Commuter-based cognitive training programs have been marketed for over a decade as interventions that can improve memory and attention in kids with ADHD. The appeal of computerized programs that can have a lasting effect on ADHD symptoms is obvious, especially for parents who have watched their child struggle daily with memory and attention challenges at school and at home. Many parents hope that these programs will be the magic bullet that finally helps their child reach his or her full potential. But, before enrolling their child and committing a significant amount of time and money, parents are faced with the challenge of evaluating the true effectiveness of computer-based programs. This is no small task, particularly given the vast amount of conflicting information available online.
Open ongoing communication between parents and teachers is essential for kids with ADHD. In fact, the most effective non-medication interventions for kids with ADHD involve regular communication between parents and teachers as a key treatment component. At the start of a new school year parents have the opportunity to set the stage for productive ongoing collaboration with their child’s teacher. Follow these guidelines to get things started off on the right foot:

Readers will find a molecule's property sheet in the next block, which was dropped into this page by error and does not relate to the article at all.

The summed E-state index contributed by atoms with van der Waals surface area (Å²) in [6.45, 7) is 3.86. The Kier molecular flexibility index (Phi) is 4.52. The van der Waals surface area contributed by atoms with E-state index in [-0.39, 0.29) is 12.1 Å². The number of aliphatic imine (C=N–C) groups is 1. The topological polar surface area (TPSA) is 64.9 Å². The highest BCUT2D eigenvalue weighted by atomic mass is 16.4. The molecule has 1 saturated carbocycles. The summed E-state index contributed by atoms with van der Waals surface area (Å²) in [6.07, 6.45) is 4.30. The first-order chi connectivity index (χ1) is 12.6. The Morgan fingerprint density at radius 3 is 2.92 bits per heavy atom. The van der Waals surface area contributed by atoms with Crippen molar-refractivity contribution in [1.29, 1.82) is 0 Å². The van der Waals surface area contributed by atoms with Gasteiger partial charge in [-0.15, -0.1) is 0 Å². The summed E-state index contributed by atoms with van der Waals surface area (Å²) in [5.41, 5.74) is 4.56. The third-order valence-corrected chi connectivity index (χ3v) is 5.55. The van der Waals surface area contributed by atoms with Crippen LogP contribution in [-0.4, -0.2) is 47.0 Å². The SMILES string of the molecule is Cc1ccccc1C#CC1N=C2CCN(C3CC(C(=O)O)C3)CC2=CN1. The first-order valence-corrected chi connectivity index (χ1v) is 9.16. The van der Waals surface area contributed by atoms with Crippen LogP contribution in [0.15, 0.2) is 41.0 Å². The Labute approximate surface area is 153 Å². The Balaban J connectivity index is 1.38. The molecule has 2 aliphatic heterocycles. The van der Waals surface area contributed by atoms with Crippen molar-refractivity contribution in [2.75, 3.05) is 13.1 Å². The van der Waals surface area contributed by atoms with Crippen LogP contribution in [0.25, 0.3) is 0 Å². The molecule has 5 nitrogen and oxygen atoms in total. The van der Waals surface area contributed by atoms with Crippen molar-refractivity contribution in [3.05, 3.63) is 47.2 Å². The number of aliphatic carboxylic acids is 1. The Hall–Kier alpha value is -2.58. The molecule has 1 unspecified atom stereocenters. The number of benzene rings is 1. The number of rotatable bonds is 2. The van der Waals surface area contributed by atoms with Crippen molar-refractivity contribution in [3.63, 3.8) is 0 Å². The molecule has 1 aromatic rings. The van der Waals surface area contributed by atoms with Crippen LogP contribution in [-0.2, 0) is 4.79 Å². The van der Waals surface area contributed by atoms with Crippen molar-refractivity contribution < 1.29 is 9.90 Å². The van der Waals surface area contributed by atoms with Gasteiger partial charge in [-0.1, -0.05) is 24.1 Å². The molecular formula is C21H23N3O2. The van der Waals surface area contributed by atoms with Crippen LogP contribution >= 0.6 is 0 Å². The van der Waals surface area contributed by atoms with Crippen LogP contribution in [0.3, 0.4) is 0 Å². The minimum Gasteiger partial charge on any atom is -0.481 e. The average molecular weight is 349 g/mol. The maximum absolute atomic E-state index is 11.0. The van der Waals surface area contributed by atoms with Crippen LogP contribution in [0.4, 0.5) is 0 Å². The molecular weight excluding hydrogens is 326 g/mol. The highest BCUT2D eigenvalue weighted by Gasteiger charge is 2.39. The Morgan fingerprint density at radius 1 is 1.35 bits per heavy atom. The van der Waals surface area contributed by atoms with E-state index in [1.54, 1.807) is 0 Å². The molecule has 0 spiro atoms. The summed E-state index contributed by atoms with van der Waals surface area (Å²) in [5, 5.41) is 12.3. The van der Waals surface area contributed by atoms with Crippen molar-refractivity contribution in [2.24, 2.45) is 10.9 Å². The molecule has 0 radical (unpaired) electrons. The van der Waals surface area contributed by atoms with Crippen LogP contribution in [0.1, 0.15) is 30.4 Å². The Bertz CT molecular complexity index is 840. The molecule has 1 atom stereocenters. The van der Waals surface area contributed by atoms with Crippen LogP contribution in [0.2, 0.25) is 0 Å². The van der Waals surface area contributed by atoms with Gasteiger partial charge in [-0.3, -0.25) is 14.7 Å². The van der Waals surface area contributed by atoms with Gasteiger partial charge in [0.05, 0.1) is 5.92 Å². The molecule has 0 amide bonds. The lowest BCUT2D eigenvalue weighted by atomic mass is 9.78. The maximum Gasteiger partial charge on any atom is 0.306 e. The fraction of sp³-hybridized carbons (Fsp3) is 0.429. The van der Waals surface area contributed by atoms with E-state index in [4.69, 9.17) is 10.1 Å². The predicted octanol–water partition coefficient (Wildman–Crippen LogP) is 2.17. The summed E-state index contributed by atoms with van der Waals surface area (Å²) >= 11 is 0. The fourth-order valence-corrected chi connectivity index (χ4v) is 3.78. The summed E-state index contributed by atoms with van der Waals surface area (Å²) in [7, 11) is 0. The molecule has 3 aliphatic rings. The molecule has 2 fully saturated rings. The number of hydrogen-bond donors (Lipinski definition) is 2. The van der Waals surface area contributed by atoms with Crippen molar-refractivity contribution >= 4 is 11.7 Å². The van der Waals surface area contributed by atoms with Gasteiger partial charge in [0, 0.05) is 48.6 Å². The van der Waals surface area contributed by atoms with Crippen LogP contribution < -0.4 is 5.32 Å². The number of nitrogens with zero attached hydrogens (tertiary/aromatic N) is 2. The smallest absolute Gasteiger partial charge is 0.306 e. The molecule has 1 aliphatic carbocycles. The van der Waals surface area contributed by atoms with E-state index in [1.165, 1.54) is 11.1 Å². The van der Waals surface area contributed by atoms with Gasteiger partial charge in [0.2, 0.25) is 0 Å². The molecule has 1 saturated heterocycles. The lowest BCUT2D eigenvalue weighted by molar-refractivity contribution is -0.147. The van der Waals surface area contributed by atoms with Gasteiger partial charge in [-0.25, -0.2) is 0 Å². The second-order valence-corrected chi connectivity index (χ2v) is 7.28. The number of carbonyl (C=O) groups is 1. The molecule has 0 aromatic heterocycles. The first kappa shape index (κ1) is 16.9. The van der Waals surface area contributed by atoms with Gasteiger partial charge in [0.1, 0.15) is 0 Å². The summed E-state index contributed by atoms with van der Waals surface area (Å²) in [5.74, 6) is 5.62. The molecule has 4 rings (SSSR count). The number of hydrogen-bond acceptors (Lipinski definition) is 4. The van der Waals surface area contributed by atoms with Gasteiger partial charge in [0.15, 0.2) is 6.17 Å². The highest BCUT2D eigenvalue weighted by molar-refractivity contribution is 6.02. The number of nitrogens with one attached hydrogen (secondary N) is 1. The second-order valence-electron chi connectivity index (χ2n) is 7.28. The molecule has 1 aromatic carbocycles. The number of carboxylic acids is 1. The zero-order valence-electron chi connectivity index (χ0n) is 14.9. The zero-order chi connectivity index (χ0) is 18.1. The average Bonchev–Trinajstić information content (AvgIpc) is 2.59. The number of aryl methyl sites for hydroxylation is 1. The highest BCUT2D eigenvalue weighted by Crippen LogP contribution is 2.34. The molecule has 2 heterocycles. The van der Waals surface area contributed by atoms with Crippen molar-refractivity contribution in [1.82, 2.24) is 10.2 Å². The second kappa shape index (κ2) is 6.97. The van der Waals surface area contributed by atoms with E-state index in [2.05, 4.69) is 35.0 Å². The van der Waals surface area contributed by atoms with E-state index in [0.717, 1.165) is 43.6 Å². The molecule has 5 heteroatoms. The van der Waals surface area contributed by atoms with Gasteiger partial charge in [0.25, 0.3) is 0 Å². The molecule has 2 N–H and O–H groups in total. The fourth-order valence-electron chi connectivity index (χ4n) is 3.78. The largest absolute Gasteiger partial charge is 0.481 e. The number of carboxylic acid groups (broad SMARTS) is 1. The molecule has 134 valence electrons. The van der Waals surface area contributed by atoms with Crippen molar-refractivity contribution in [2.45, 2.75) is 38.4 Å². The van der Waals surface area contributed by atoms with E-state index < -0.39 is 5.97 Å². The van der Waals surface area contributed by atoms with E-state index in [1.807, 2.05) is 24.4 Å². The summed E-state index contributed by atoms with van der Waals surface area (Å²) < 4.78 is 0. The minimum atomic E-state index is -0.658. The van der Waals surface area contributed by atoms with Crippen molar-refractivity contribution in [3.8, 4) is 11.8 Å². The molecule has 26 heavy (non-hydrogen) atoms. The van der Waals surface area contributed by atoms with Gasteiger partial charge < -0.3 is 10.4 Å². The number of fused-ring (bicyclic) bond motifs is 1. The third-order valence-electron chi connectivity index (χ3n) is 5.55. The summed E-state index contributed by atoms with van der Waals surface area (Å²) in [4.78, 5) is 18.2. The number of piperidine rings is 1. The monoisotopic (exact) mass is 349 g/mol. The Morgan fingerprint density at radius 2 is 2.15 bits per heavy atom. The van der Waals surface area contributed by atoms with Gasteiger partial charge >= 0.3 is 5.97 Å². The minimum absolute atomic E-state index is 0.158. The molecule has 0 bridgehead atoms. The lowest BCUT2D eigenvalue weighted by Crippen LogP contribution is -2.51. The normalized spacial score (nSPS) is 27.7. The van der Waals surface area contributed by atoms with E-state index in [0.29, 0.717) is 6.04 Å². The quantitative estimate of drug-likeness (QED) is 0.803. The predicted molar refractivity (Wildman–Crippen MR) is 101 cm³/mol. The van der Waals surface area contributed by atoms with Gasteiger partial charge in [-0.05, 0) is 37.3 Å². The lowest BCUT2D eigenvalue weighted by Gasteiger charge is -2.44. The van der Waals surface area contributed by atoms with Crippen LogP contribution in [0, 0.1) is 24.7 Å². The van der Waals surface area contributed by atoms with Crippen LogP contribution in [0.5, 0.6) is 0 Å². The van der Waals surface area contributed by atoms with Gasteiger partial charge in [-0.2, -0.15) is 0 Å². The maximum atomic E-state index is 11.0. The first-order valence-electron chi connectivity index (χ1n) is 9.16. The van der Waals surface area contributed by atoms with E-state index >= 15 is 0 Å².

Everyone feels anxious on the first day of school. Even kids who love school and look forward to the first day feel some butterflies in their stomach as they wonder what their new teacher and classmates will be like. For kids with ADHD who have struggled with school in the past and whose relationships with classmates have often been challenging, the back to school jitters that they experience are often more intense than most. Even if they don’t talk about feeling nervous, the anxiety will still be there and may show up in other ways – like uncharacteristic irritability, difficulty sleeping, and complaints about stomachs and headaches. As a parent it can be hard to know how to help your child cope with his or her anxiety. In addition to strategies that help with everyday anxiety, like taking deep breaths or distracting yourself from anxious thoughts, there are a few important things you can do to help your child cope leading up to the first day of school.